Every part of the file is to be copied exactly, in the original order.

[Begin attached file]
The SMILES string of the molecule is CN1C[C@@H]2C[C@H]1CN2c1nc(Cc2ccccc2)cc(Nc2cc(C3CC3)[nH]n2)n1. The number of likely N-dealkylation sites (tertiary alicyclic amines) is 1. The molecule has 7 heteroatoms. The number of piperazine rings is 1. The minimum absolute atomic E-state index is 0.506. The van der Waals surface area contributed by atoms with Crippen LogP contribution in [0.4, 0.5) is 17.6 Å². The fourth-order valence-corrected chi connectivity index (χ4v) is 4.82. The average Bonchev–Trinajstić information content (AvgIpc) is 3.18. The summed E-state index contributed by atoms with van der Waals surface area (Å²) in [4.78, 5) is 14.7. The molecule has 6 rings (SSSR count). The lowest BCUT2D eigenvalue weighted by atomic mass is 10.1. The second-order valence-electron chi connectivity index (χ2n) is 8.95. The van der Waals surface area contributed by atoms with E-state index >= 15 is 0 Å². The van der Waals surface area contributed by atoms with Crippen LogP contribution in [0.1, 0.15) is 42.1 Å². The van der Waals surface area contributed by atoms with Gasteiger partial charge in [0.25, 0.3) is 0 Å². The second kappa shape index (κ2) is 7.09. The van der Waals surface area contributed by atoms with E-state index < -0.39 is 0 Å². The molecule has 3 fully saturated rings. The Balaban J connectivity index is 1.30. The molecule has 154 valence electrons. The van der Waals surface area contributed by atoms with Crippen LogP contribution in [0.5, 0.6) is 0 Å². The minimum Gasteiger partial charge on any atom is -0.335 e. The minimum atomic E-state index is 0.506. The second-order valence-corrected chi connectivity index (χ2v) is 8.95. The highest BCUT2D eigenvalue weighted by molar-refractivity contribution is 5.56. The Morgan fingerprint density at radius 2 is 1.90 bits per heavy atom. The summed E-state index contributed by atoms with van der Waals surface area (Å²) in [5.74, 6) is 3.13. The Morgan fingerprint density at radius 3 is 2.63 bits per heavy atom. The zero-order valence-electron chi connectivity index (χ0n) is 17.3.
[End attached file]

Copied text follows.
The SMILES string of the molecule is CN1C[C@@H]2C[C@H]1CN2c1nc(Cc2ccccc2)cc(Nc2cc(C3CC3)[nH]n2)n1. The number of likely N-dealkylation sites (tertiary alicyclic amines) is 1. The molecule has 7 heteroatoms. The number of piperazine rings is 1. The minimum absolute atomic E-state index is 0.506. The van der Waals surface area contributed by atoms with Crippen LogP contribution in [0.4, 0.5) is 17.6 Å². The fourth-order valence-corrected chi connectivity index (χ4v) is 4.82. The average Bonchev–Trinajstić information content (AvgIpc) is 3.18. The summed E-state index contributed by atoms with van der Waals surface area (Å²) in [4.78, 5) is 14.7. The molecule has 6 rings (SSSR count). The lowest BCUT2D eigenvalue weighted by atomic mass is 10.1. The second-order valence-electron chi connectivity index (χ2n) is 8.95. The van der Waals surface area contributed by atoms with E-state index >= 15 is 0 Å². The van der Waals surface area contributed by atoms with Crippen LogP contribution in [0.1, 0.15) is 42.1 Å². The van der Waals surface area contributed by atoms with Gasteiger partial charge in [0.25, 0.3) is 0 Å². The second kappa shape index (κ2) is 7.09. The van der Waals surface area contributed by atoms with E-state index < -0.39 is 0 Å². The molecule has 3 fully saturated rings. The Balaban J connectivity index is 1.30. The molecule has 154 valence electrons. The van der Waals surface area contributed by atoms with Crippen LogP contribution in [0.5, 0.6) is 0 Å². The minimum Gasteiger partial charge on any atom is -0.335 e. The minimum atomic E-state index is 0.506. The second-order valence-corrected chi connectivity index (χ2v) is 8.95. The highest BCUT2D eigenvalue weighted by molar-refractivity contribution is 5.56. The Morgan fingerprint density at radius 2 is 1.90 bits per heavy atom. The summed E-state index contributed by atoms with van der Waals surface area (Å²) in [5.74, 6) is 3.13. The Morgan fingerprint density at radius 3 is 2.63 bits per heavy atom. The zero-order valence-electron chi connectivity index (χ0n) is 17.3.